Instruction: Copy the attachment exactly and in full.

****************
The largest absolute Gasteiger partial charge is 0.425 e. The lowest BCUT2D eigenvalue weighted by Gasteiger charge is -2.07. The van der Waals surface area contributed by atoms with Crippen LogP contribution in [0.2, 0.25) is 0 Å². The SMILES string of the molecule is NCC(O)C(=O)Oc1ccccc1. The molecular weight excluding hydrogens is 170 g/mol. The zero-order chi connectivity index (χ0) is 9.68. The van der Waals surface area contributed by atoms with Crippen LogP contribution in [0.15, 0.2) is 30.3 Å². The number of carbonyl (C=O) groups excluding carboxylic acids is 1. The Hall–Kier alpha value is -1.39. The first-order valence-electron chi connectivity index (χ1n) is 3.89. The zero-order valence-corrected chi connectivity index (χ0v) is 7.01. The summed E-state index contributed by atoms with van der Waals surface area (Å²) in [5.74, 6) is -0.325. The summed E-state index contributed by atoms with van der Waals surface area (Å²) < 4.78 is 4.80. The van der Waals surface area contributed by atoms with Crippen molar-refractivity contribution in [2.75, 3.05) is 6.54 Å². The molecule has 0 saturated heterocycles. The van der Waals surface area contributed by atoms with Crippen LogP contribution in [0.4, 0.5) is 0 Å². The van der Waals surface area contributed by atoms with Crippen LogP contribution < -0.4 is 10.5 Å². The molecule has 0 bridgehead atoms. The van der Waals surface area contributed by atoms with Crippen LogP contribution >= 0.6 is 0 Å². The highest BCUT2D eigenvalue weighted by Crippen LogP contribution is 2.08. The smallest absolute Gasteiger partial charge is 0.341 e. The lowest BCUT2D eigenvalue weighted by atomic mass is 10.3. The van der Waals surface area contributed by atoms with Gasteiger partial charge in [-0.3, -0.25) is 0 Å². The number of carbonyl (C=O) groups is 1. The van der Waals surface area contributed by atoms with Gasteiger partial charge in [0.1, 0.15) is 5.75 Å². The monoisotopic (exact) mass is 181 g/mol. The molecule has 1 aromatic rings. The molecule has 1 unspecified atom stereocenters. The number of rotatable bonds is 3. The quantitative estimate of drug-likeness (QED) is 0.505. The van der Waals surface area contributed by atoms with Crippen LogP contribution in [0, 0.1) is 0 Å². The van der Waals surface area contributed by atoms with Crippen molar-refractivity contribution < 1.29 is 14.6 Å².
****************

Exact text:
The largest absolute Gasteiger partial charge is 0.425 e. The lowest BCUT2D eigenvalue weighted by Gasteiger charge is -2.07. The van der Waals surface area contributed by atoms with Crippen LogP contribution in [0.2, 0.25) is 0 Å². The SMILES string of the molecule is NCC(O)C(=O)Oc1ccccc1. The molecular weight excluding hydrogens is 170 g/mol. The zero-order chi connectivity index (χ0) is 9.68. The van der Waals surface area contributed by atoms with Crippen LogP contribution in [0.15, 0.2) is 30.3 Å². The number of carbonyl (C=O) groups excluding carboxylic acids is 1. The Hall–Kier alpha value is -1.39. The first-order valence-electron chi connectivity index (χ1n) is 3.89. The zero-order valence-corrected chi connectivity index (χ0v) is 7.01. The summed E-state index contributed by atoms with van der Waals surface area (Å²) in [5.74, 6) is -0.325. The summed E-state index contributed by atoms with van der Waals surface area (Å²) < 4.78 is 4.80. The van der Waals surface area contributed by atoms with Crippen molar-refractivity contribution in [2.75, 3.05) is 6.54 Å². The molecule has 0 saturated heterocycles. The van der Waals surface area contributed by atoms with Crippen LogP contribution in [0.4, 0.5) is 0 Å². The van der Waals surface area contributed by atoms with Crippen LogP contribution < -0.4 is 10.5 Å². The molecule has 0 bridgehead atoms. The van der Waals surface area contributed by atoms with Crippen LogP contribution >= 0.6 is 0 Å². The highest BCUT2D eigenvalue weighted by Crippen LogP contribution is 2.08. The smallest absolute Gasteiger partial charge is 0.341 e. The lowest BCUT2D eigenvalue weighted by atomic mass is 10.3. The van der Waals surface area contributed by atoms with Gasteiger partial charge in [-0.3, -0.25) is 0 Å². The number of carbonyl (C=O) groups is 1. The van der Waals surface area contributed by atoms with Gasteiger partial charge in [0.1, 0.15) is 5.75 Å². The monoisotopic (exact) mass is 181 g/mol. The molecule has 1 aromatic rings. The molecule has 1 unspecified atom stereocenters. The number of rotatable bonds is 3. The quantitative estimate of drug-likeness (QED) is 0.505. The van der Waals surface area contributed by atoms with Crippen LogP contribution in [0, 0.1) is 0 Å². The van der Waals surface area contributed by atoms with Crippen molar-refractivity contribution < 1.29 is 14.6 Å².